COVID-19 and communal transformation in South Africa

That COVID-19 has radically altered lives across the globe is a given. At first regarded as a merely Euro-centred phenomenon mainly among ordinary citizens in low-income communities, its effects have been particularly hard in these low-income areas given the (strict) lockdown rules that were effected. Many lost of income, food insecurities are still rife and challenges to infection control are rearing their ugly head, long after the second waves and in anticipation for a third wave as winter knocks on the doors. The country has slowly reopened economic activities and schooling has resumed. But the situation in disadvantaged neighbourhoods, or townships, remains extremely fragile.

Challenges experienced during the height of the pandemic transformed the way community organizations work for the better. Organizations that worked in silos during other emergencies bundled their expertise and resources to form collaborative networks. Since our inception, the Accelerated Development Initiative (2018) has been operating through self-funding in Johannesburg’s (South and the West Rand areas) most under-served communities. Being home to millions of migrant citizens from across the continent, our area of focus took a very sharp turn upon realization that governmental intervention programmes were mainly targeting South African citizens, we decided to focus on the migrant population offering mainly food packages, soap. disinfectants and sanitary ware. We had to adapt to challenges posed by the novelty of COVID-19. 100% of our activists were volunteers and the relationships we built allowed us to follow the organizations’ community engagement efforts during the COVID-19 outbreak. Their work provides lessons on how to improve coordination of community engagement activities during health emergencies. The organization effectively reached and mobilized community members during the strict COVID-19 lockdown. It also showed how to strengthen South Africa’s health system by creating meaningful collaborations between communities, health workers and research institutes and building a “healthy public”.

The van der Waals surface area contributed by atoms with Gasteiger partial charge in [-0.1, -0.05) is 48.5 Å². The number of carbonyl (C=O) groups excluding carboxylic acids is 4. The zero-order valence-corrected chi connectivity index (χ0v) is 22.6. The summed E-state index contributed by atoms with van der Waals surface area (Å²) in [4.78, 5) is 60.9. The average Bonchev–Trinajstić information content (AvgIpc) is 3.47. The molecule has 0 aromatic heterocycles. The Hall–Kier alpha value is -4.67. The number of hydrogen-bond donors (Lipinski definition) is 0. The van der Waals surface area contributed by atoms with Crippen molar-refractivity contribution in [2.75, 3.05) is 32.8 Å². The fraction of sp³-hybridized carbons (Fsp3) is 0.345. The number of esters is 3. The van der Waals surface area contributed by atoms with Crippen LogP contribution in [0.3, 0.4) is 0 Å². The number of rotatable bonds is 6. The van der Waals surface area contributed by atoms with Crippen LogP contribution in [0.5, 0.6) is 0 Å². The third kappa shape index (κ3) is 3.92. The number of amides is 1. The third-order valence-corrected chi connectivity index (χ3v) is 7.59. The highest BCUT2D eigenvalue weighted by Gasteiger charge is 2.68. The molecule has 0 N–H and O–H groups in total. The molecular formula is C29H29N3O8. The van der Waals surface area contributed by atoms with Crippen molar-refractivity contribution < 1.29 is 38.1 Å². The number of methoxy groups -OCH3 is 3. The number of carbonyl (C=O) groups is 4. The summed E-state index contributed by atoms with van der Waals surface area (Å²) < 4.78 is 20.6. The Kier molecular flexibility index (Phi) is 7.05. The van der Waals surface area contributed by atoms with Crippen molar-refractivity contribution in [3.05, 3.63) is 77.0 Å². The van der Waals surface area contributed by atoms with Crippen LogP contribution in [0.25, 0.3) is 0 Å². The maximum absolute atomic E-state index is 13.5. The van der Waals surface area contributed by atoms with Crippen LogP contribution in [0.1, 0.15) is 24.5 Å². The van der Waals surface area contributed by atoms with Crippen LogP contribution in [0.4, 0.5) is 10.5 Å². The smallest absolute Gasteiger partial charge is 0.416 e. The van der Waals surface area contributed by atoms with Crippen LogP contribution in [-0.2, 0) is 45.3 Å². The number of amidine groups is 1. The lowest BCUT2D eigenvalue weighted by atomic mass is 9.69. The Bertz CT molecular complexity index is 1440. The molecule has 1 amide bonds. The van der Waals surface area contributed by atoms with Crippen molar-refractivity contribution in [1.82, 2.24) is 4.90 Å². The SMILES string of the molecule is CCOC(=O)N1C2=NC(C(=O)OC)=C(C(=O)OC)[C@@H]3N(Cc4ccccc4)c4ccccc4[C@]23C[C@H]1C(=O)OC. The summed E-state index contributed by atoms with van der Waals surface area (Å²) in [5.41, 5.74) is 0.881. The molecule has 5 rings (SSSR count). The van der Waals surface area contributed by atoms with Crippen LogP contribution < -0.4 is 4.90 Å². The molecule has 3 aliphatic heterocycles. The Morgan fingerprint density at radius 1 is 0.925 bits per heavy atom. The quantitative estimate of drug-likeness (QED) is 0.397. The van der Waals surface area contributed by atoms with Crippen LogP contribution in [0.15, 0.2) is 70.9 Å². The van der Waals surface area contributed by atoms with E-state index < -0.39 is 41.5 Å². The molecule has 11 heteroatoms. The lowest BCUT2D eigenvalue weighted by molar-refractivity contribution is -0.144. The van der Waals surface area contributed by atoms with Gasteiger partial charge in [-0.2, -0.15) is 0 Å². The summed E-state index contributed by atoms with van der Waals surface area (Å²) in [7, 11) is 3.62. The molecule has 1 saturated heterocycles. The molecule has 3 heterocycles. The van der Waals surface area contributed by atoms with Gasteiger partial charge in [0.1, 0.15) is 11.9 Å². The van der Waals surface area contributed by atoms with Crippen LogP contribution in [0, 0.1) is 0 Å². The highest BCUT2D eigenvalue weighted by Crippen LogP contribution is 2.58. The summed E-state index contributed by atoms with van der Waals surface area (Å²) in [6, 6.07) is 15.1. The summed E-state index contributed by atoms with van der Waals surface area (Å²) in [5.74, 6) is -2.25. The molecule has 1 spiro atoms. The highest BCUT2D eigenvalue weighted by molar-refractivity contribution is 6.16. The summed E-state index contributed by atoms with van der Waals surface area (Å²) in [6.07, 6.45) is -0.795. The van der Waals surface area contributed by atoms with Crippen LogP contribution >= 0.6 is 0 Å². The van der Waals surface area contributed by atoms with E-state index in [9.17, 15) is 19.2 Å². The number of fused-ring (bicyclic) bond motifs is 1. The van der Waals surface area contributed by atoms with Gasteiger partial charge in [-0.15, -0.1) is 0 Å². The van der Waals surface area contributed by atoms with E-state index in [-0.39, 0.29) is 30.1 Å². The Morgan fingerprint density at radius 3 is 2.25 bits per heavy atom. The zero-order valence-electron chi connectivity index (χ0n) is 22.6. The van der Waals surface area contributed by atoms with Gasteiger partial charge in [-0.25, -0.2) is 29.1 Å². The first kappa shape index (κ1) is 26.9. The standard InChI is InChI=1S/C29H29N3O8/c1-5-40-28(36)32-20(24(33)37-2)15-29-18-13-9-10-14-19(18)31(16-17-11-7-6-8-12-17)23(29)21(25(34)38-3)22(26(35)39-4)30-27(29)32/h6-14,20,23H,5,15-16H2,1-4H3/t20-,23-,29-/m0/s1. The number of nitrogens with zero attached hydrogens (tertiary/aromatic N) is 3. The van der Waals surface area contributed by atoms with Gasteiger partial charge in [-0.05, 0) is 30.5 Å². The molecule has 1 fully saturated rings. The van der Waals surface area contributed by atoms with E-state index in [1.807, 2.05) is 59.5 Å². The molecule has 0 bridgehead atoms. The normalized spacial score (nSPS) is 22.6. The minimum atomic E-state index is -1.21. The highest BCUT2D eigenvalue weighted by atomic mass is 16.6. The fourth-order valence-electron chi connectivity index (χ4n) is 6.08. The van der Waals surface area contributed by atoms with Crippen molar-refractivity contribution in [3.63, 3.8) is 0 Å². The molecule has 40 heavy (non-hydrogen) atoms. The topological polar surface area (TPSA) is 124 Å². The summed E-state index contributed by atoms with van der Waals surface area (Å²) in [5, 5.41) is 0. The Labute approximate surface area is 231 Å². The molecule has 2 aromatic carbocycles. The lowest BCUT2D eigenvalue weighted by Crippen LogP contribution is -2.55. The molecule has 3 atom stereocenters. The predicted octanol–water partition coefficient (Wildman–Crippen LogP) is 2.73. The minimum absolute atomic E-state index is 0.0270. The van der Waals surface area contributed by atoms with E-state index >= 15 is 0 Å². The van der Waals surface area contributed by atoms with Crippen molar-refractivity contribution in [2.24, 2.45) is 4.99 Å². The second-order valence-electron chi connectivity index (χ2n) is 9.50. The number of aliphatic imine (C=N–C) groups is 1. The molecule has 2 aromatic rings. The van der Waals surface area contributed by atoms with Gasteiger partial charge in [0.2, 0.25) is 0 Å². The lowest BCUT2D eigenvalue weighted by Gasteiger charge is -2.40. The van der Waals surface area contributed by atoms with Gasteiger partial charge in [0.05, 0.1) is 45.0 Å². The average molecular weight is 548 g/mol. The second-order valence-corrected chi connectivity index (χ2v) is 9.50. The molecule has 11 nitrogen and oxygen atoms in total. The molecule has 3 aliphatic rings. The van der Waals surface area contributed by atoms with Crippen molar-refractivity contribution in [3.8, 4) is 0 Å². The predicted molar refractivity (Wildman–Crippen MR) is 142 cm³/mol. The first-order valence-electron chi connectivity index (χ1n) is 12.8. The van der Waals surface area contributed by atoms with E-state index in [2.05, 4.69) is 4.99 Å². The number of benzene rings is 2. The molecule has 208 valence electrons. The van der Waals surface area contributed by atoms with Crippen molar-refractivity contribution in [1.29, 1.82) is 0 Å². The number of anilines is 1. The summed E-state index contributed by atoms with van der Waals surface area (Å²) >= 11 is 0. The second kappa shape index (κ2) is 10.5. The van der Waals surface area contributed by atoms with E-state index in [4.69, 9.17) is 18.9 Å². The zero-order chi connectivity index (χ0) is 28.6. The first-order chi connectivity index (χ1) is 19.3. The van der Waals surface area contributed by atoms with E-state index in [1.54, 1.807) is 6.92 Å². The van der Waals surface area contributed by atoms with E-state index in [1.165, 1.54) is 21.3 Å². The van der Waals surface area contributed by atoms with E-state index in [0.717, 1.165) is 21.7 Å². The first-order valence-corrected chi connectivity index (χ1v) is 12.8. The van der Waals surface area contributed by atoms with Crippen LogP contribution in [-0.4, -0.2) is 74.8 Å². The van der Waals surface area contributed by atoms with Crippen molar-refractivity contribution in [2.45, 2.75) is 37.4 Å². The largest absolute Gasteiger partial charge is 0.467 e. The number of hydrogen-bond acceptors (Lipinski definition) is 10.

Existing networks and new approaches

In Johannesburg South, we teamed up with communities and used education centres to do mobilization campaign in the last quarter of 2020. Our focus was on handing out home-made masks to high-risk groups, and information dissemination about the pandemic. This approach moved beyond traditional public health community engagement efforts and this experience proved essential in shaping our outreach campaigns, going door-to-door to share COVID-19 information. Using existing links with individuals and other NGOs helped us to obtain free cloth masks, food vouchers and pamphlets, which were distributed in the community. ADI applied strategies from previous campaigns especially those used and developed by the Treatment Action Campaign in their fight for affordable treatment and better HIV care in South Africa through mass mobilization and health education programmes. Mobilizing communities during the COVID-19 hard lockdown forced volunteers to work in new, innovative ways using whatever resources that were at our disposal like social media platforms which we effectively used to collaborate, mobilize and share reports.

Creating a healthy public

Our rapid, innovative and flexible COVID-19 response is an example of effective community engagement. It manifested how the communities’ engagement transformed and brought us closer to multi-sectoral partners including government, other NPOs, religious organizations and health workers to inform people in affected communities and avert stigma. This approach was similar to theTAC’s HIV response. During the HIV pandemic, strategic partnerships like this were often facilitated through donor funding and formal “expert-led” communication strategies. But during the COVID-19 epidemic in South Africa, responses and relationships have arisen more organically. In creating a healthy nation for now and the future, the ADI seeks to engage various organizations and government departments to support its (and other similar NPOs) activities. Knowing this, responses to public health emergencies should focus on building strong, meaningful and well-funded local partnerships. It’s part of creating a “healthy public” that can support locally relevant, inclusive and sustainable responses. Our organization can be contacted through the details provided on our website:

by Farai Mandaza, Southern Africa, South Africa